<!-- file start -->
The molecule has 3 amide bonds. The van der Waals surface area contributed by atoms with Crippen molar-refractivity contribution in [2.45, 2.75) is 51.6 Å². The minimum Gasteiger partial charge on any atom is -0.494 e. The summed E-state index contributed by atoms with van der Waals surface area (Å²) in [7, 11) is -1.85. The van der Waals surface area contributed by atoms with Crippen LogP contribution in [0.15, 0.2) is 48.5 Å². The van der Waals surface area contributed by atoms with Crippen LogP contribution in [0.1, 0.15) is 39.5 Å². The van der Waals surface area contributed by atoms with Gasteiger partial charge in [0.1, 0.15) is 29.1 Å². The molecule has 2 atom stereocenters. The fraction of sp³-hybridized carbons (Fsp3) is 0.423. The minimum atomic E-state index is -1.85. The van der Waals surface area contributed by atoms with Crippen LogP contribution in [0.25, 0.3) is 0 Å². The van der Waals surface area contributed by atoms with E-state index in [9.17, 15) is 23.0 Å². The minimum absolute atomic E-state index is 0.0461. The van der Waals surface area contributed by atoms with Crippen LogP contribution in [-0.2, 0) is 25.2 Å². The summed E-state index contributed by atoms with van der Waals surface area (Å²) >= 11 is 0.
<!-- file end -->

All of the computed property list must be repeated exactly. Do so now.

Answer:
The molecule has 3 amide bonds. The van der Waals surface area contributed by atoms with Crippen molar-refractivity contribution in [2.45, 2.75) is 51.6 Å². The minimum Gasteiger partial charge on any atom is -0.494 e. The summed E-state index contributed by atoms with van der Waals surface area (Å²) in [7, 11) is -1.85. The van der Waals surface area contributed by atoms with Crippen LogP contribution in [0.15, 0.2) is 48.5 Å². The van der Waals surface area contributed by atoms with Crippen LogP contribution in [0.1, 0.15) is 39.5 Å². The van der Waals surface area contributed by atoms with Gasteiger partial charge in [0.1, 0.15) is 29.1 Å². The molecule has 2 atom stereocenters. The fraction of sp³-hybridized carbons (Fsp3) is 0.423. The minimum atomic E-state index is -1.85. The van der Waals surface area contributed by atoms with Crippen LogP contribution in [0.25, 0.3) is 0 Å². The van der Waals surface area contributed by atoms with E-state index in [9.17, 15) is 23.0 Å². The minimum absolute atomic E-state index is 0.0461. The van der Waals surface area contributed by atoms with Crippen LogP contribution in [-0.2, 0) is 25.2 Å². The summed E-state index contributed by atoms with van der Waals surface area (Å²) >= 11 is 0.